The tire of the future will be round, probably black and more than likely pneumatic.
Beyond that, the variables in play—new materials, new manufacturing methods, changing vehicle designs and needs, etc.—present an evolving spider web of tire design parameters that put all design features, except round, into play.
To gain insight into how the tire industry perceives the tire of tomorrow, Rubber & Plastics News surveyed a handful of major tire makers, asking about a number of game-changing aspects of tire design.
As a big supplier of rubber chemicals, Shenyang Sunnyjoint Chemicals Co., Ltd. will put an eye on the advanced technology of new design of tires.
Bridgestone Americas Inc.; Contintental Tire the Americas L.L.C.; Cooper Tire & Rubber Co.; Goodyear; Hankook Tire USA; Michelin North America Inc.; Pirelli Tyre S.p.A.; and Sumitomo Rubber North America responded. Their edited responses are excerpted beginning on Page 8.
Arguably the most intriguing and most radical change from a design/technology point of view, is the pneumatic/non-pneumatic question.
Being able to produce a non-pneumatic tire that offers key pneumatic-based properties such as comfort, load-bearing capacity and braking/handling grip would reduce, if not eliminate, the pneumatic tire's Achilles heel—pressure loss.
The development of a viable non-pneumatic tire also would disrupt the entire existing distribution model, since there would be little, if any, need for tire mounting and/or balancing.
That day, however, is still a ways off—decades, perhaps—according to tire makers large and small, including Group Michelin, which has one of the most viable solutions, the Tweel tire/wheel hybrid product, already on the market.
To date, non-pneumatic designs are limited to low speed, relatively low load-bearing applications, although Michelin and a handful of others are offering airless products for the ATV/UTV market. More immediate is the emergence of electric vehicles and autonomous vehicles, both of which present distinct operating parameters that have direct influence on tire design, the tire makers generally agreed.
Trends in materials development go in two distinct directions—cooperative research with polymer producers on tailored synthetic elastomers for niche applications and development of sustainable alternatives to traditional petrochemical-based materials.
And weight. Tire makers all agree they have to engineer out more weight to meet OE demands and to help reduce rolling resistance even more.
Answers supplied in the questions and answers section on this page came from:
Bridgestone—Nizar Trigui, chief technology officer; Continental— collective; Cooper—Chuck Yurkovich, senior vice president, global research & development; Goodyear—collective; Hankook—Robert Wheeler, head of America Technical Center; Michelin—collective; Pirelli—Pierluigi de Cancellis, executive vice president technology; and Sumitomo—collective.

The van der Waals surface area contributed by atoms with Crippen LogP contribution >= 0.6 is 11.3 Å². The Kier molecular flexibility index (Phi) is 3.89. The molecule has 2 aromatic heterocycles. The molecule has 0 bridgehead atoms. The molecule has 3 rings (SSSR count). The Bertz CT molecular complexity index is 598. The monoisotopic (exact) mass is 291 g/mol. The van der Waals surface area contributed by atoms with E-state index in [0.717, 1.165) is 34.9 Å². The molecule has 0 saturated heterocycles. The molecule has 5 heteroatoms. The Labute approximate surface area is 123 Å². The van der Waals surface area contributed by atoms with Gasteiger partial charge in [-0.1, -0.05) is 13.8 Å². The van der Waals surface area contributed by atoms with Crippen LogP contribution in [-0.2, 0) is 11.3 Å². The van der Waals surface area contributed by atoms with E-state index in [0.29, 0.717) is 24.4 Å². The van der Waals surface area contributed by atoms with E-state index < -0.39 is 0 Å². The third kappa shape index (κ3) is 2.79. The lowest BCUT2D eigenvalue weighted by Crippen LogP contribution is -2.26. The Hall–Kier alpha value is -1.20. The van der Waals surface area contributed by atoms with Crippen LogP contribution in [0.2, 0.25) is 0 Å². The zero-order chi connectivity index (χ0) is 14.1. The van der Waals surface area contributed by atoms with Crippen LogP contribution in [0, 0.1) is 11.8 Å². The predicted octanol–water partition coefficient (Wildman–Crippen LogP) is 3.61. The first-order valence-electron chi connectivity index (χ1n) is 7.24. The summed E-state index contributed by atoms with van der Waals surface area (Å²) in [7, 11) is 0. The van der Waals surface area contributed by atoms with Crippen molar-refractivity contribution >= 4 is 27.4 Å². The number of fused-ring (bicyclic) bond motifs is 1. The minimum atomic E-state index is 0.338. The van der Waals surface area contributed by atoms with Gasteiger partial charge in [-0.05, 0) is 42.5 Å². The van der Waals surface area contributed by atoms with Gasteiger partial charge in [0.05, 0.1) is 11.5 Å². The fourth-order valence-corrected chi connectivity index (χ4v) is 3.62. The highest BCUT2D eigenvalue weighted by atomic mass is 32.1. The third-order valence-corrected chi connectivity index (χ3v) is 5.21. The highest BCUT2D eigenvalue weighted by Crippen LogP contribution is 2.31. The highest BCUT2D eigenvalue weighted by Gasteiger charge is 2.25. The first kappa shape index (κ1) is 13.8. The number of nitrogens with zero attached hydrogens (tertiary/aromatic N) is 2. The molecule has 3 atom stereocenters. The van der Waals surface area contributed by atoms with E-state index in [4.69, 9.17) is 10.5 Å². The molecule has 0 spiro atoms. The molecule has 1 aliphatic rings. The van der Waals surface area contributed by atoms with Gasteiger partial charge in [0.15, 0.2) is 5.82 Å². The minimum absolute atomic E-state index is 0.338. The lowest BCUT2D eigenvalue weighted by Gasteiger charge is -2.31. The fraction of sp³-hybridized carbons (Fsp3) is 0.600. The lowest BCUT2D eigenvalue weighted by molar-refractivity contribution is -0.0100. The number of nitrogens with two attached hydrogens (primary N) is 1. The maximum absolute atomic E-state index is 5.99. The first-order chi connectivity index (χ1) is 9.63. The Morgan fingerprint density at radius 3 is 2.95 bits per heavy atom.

Editor's note: An abbreviated version of the tire makers' responses appeared in the June 11 print issue of Rubber & Plastics News. The full responses to the questionnaire will be presented online as a three-part series. This is part one of that series.
Q: Looking 10+ years down the road, what tire performance criteria do you anticipate will be most important? (e.g. – rolling resistance; weight; all-season vs. winter grip; puncture-resistance; tread life; etc.) How will that differ from today?
BRIDGESTONE: As OEMs continue to look for ways to address CAFÉ standards and adoption of electric vehicles becomes more widespread, tires with lower rolling resistance and lower total weight will be increasingly important.
As fully autonomous vehicles become standard, we also expect to see consumers' performance expectations shift. In the future, cars will become the ultimate riding machine and tire solutions that reduce NVH (noise, vibration, harshness) will be even more critical.
Along these same lines, tires that offer extended mobility also will be a huge area of opportunity for tire manufacturers in the next 10-15 years. Run-flat technology and longer tread life will be critical as trends in autonomous vehicles and ride-sharing continue to grow. Consumers will look to fleets to provide uninterrupted service, and fleet managers will look to keep vehicles running more efficiently, longer.
Finally, tire manufacturers will continue to use innovations in polymer science and explore more sustainable sources of natural rubber to deliver on key sustainability commitments without sacrificing supply or performance.
CONTINENTAL: From an end-consumer perspective, we do not anticipate a big change per segment/region: Americas—mileage/convenience; Asia/Pacific—comfort; Europe—safety.
OE continues pushing for rolling resistance while the balance of vehicle dynamics, noise and safety is customer specific, with electrification mileage and grip as well as energy efficiency (is not RR but most probably something that most of the time correlates) might get more important.